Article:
FHI Coral Farm
In 2006, the company started to research and re-visit the possibility of farming Live Rock in the ocean. The team started working with the Hawaiian Department of Natural Land Resources for potential Mariculture sites to lease from the State of Hawaii. After getting the okay from the DLNR in Hawaii and locking down a 110 acre ocean site, we started to work on the environmental impact study for the farm. At that point, Geret and team started to work on developing new techniques to make artificial Live Rock from natural material. Material made from the same building blocks as the coral reef, but without damaging the fragile reef environment. It is from these early R&D stages that Real Reef was born. After months of researching the cost of permitting, building and operating a farm of this size, we realized it would not be profitable. It was this conclusion that put our dream of farming live rock once again on hold. Real Reef would have to wait another 3 years before resurfacing again on the team’s radar.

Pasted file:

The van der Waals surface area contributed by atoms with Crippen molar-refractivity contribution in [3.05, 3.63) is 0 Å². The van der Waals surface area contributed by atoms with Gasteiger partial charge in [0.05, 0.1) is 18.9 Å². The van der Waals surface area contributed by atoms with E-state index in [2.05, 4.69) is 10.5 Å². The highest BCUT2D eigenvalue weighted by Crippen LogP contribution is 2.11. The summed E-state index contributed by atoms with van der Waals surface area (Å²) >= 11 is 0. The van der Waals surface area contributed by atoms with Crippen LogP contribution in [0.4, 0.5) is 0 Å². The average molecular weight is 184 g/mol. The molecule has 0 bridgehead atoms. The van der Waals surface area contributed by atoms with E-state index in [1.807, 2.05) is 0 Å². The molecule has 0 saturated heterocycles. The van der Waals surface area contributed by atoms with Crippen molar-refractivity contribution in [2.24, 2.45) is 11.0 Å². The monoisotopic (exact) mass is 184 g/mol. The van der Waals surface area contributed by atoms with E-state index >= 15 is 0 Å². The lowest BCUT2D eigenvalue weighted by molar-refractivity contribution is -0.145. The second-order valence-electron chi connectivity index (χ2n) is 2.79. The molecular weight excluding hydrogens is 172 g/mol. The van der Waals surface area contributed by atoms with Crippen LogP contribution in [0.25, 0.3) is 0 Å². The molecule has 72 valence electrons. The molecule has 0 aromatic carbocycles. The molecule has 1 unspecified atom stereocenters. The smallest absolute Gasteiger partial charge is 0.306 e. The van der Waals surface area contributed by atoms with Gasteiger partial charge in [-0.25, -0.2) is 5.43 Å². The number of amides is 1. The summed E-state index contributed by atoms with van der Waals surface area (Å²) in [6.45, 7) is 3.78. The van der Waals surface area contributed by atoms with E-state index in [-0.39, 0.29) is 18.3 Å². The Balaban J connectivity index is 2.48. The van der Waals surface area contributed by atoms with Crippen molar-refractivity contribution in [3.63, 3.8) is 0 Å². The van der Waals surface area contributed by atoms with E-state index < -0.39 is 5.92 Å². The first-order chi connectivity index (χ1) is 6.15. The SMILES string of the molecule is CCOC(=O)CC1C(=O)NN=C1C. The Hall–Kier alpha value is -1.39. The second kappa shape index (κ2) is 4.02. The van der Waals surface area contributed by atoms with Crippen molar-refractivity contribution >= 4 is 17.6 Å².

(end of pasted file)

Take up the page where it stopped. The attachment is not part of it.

In 2008 we had closed our facility in Hawaii and Geret had come back home to oversee the aquaculture division and spear head the new FHI commercial coral farm. After long stints overseas, the partnership was again under one roof. The FHI coral farm was a test model to see if commercial coral farming could be a viable business. During the 4 years of running the test model, we propagated and sold hundreds of thousands of farmed corals. The idea of a wild live rock alternative was becoming more and more possible, as we became more of a farm than a marine coral/fish importer. The dream of having a captive reef aquarium with 100% eco-reef friendly farmed products seemed more possible every working day. Manufacturing and raising farmed fish, coral and live rock was new a realistic possibility within our grasp.